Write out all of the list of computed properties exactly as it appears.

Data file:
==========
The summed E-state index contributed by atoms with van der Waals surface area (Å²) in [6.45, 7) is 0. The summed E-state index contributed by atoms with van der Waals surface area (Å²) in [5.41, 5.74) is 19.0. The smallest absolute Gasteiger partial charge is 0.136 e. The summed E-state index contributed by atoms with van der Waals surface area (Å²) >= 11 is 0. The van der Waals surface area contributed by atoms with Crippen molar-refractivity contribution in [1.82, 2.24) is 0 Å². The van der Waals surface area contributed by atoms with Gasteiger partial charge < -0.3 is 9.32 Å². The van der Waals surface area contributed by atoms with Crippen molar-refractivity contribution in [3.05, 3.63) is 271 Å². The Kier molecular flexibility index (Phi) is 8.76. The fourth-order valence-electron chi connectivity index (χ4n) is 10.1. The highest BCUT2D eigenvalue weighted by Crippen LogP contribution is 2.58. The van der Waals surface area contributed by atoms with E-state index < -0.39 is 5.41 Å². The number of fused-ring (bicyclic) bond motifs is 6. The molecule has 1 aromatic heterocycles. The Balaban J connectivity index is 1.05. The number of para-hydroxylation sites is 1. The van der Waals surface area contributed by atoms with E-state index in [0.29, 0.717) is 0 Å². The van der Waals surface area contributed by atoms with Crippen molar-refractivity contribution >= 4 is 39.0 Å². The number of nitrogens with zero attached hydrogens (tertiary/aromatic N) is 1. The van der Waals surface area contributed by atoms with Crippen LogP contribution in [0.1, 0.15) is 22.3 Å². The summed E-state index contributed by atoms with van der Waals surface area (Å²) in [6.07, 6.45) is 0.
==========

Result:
The summed E-state index contributed by atoms with van der Waals surface area (Å²) in [6.45, 7) is 0. The summed E-state index contributed by atoms with van der Waals surface area (Å²) in [5.41, 5.74) is 19.0. The smallest absolute Gasteiger partial charge is 0.136 e. The summed E-state index contributed by atoms with van der Waals surface area (Å²) >= 11 is 0. The van der Waals surface area contributed by atoms with Crippen molar-refractivity contribution in [1.82, 2.24) is 0 Å². The van der Waals surface area contributed by atoms with Gasteiger partial charge < -0.3 is 9.32 Å². The van der Waals surface area contributed by atoms with Crippen molar-refractivity contribution in [3.05, 3.63) is 271 Å². The Kier molecular flexibility index (Phi) is 8.76. The fourth-order valence-electron chi connectivity index (χ4n) is 10.1. The highest BCUT2D eigenvalue weighted by Crippen LogP contribution is 2.58. The van der Waals surface area contributed by atoms with E-state index < -0.39 is 5.41 Å². The number of fused-ring (bicyclic) bond motifs is 6. The molecule has 1 aromatic heterocycles. The Balaban J connectivity index is 1.05. The number of para-hydroxylation sites is 1. The van der Waals surface area contributed by atoms with E-state index in [0.29, 0.717) is 0 Å². The van der Waals surface area contributed by atoms with Crippen molar-refractivity contribution >= 4 is 39.0 Å². The number of nitrogens with zero attached hydrogens (tertiary/aromatic N) is 1. The van der Waals surface area contributed by atoms with Crippen LogP contribution in [0.1, 0.15) is 22.3 Å². The summed E-state index contributed by atoms with van der Waals surface area (Å²) in [6.07, 6.45) is 0.